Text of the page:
(1947, Bucharest)

After graduating the Institute of Architecture "Ion Mincu" in Bucharest (1971) he settled in Timisoara. Fostered by the particular cultural climate of the city, his strong personality soon became the soul of the local architectural movement and the forerunner of the young architects there.

Mostly based upon a complex contextual approach, obstinately opposing the official discourse, the architectural drive he imposed in the early 70s in Timisoara was a singular position within the Romanian architectural landscape of the time, decisively marking the evolution of the architectural ideology in the local milieu (including the new school of architecture in Timisoara), and therefore the development of the city as well. Since 1991 he runs his own design studio, a fellowship more than an organisation, whose inner artistic morals refers to an ideal manner to make architecture, a sophisticated contextual approach with deep phenomenological roots.

The clue to the poetics of his design is the profoundly emphatic relation he keeps with the surrounding objects: any object is a thing (in the most Heideggerian sense) endowed with a form and a hidden meaning that could be apprehended, the form is a result of the meaningful communication between objects, and the whole, from a chair to the city, is a world of existential relations, of remotely and momentarily experienced facts. Hence, for him, there is neither empty space, nor unimportant object. This idiosyncratic cult of objects might explain three aspects of Sturdza's design: the endless jeweller-like work in the refining of any design, the mere "transfiguration" that the most common concrete object gets on his drawing board, and the unusual belief that architecture could convey the author's own emotions along with general human dramas.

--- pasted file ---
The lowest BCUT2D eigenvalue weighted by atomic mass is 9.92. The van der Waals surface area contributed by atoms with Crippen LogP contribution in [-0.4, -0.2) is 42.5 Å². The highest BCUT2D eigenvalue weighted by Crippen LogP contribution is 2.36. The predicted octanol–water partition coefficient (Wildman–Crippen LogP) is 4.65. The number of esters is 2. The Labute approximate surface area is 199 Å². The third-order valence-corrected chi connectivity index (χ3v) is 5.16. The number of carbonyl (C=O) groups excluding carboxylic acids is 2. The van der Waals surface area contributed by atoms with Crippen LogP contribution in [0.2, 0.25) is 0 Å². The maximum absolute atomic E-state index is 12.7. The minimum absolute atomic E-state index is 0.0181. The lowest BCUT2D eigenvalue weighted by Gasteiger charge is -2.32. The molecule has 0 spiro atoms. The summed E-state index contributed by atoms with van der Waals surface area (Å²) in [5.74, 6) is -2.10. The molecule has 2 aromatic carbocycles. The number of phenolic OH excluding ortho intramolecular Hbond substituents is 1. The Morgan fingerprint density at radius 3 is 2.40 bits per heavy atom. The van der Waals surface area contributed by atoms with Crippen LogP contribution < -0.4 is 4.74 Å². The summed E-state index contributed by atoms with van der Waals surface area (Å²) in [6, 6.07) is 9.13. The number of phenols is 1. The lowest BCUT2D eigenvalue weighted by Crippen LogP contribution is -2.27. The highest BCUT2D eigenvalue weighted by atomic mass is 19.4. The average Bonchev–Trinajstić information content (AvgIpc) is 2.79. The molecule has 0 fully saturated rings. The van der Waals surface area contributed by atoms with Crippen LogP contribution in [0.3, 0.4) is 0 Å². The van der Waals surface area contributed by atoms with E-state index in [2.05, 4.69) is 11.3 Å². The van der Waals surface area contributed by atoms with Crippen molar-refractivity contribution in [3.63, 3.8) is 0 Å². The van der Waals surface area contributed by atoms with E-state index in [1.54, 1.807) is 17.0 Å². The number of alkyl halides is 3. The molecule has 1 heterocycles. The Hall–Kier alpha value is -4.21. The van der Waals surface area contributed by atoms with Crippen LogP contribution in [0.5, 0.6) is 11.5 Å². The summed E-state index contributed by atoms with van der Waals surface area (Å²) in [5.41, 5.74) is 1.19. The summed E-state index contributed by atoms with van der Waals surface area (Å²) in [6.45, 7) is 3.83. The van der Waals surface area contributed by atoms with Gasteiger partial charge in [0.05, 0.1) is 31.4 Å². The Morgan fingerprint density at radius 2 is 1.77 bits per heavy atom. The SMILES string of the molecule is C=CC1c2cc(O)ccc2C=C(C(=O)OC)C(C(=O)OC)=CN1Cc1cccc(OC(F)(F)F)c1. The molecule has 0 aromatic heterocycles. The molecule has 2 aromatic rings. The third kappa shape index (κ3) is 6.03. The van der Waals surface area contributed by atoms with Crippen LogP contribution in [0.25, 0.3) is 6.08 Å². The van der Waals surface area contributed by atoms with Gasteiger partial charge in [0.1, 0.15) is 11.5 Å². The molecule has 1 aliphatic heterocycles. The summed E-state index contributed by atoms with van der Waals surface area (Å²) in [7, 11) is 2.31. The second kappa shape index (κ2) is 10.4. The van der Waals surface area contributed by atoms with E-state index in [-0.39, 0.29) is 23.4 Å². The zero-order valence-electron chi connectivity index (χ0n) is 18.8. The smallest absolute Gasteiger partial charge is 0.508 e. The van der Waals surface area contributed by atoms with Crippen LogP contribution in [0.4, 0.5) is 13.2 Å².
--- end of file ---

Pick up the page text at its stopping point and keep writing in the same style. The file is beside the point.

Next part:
The activity of the studio covers a wide range of studies: large urban projects, various new buildings, rehabilitation and remodelling of existing buildings and interior spaces, and also objects more or less connected to architecture, each design work becoming a silent yet touching manifesto reiterating the aim at preserving the cultural and existential quality of things - natural and manmade alike - and of their meaning.

Among them, the extension of the Timisoara Orphanage (1991) is a perfect illustration of Sturdza's understanding of the contextual nature of objects, linked to what generates an object together with what the object generates in its turn, which is the core of his ideas concerning the relation between the natural and the manmade. Thus, substantiated by the idea that "a not-built space is often more valuable than a built one", this project is one of the finest examples of organic architecture in Romania.